1923: from the Munich Stabswache to the Stosstrupp Hitler

Spring 1923 is the first date when it can be considered that a distinct bodyguard formation was set up to provide security for the party leader of the NSDAP, Adolf Hitler. Prior to that time, there was no specific organization within the party or its associated groupings solely assigned to that task, although ever since the famous Hofbräuhaus beer stain battle of 1921 certain individuals like Emil Maurice, Ulrich Graf, Christian Weber and Rudolf Hess had more or less assumed the role of a bodyguard.

After appointment of the former captain and fighter ace Hermann Göring as the commander of the SA, the paramilitary arm of the Nazi party, in March 1923 a separate bodyguard unit was set up to protect the ever-endangered person of the controversial party leader. Julius Schreck, aged 24 and a veteran of distinguished Freikorps von Epp, was given command over this ca. 20-men strong unit, titled in military fashion as the Stabswache, Staff Guard.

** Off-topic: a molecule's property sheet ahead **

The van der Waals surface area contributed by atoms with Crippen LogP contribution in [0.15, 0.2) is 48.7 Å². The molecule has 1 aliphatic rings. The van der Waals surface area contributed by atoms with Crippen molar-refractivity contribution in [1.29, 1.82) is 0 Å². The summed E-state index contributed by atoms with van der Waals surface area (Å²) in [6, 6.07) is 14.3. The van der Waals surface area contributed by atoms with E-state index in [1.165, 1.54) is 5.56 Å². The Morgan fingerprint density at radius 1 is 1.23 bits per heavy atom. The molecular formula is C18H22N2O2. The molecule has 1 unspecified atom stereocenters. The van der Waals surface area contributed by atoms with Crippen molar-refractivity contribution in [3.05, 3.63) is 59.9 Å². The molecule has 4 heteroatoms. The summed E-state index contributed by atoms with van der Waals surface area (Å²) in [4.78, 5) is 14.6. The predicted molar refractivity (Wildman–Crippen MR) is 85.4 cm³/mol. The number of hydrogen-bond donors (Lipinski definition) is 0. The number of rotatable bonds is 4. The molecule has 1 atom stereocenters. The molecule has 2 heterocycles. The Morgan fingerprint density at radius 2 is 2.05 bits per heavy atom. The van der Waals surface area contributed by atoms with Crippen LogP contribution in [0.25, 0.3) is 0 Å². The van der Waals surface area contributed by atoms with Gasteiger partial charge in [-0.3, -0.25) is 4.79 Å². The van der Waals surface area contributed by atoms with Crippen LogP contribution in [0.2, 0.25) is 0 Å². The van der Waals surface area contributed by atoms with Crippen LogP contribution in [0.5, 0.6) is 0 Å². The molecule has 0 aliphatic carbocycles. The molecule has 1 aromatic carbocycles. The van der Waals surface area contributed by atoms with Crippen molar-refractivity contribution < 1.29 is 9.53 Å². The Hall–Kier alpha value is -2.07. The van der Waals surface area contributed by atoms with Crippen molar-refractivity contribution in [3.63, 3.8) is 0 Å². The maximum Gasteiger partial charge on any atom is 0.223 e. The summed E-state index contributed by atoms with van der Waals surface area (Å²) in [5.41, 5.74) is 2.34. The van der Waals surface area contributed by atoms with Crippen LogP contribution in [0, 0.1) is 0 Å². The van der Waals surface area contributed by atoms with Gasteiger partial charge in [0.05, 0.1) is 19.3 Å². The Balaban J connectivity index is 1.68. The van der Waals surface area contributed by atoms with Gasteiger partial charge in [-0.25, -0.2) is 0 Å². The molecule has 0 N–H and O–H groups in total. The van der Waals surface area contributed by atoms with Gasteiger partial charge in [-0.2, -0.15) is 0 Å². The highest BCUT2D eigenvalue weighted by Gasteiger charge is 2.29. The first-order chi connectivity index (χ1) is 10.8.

This first Stabswache was soon incorporated into another recent formation, the Stosstrupp Hitler (Hitler Shock Troop) which was formed in May 1923 as part of the Munich SA regiment. Stosstrupp Hitler was commanded by Schreck and Josef Berchtold, a reserve lieutenant and one-time cashier of the party. Initially the Stosstrupp had only some 20 members but grew to an almost company-sized unit of roughly 100 men by late Fall 1923. Members of the Stosstrupp assumed the Torbräu public house near Isartor in central Munich as their unofficial quarters.

The first and the only actual ”battle engagement” of the Stosstrupp took place during the failed Beer Hall Putsch in Munich, November 1923. Wearing a mixture of old uniforms and grey windcheater jackets along with steel helmets, Stosstrupp troopers appeared as the spearhead of the coup attempt. Events of this ill-famed episode are thoroughly covered in literature and are thus passed to stay in the focus of the essay, however it must be said that the Stosstrupp suceeded in its assigned mission of safeguarding the life of their high leader, although this was more due to chance than anything else. When the Bavarian state police, grouped in battle formation in front of the Feldherrnhalle opened fire against the marching columns of the Nazi revolutionaries, Ulrich Graf saved Hitler’s life by throwing himself in front of him. Graf took six bullets and miraculously survived.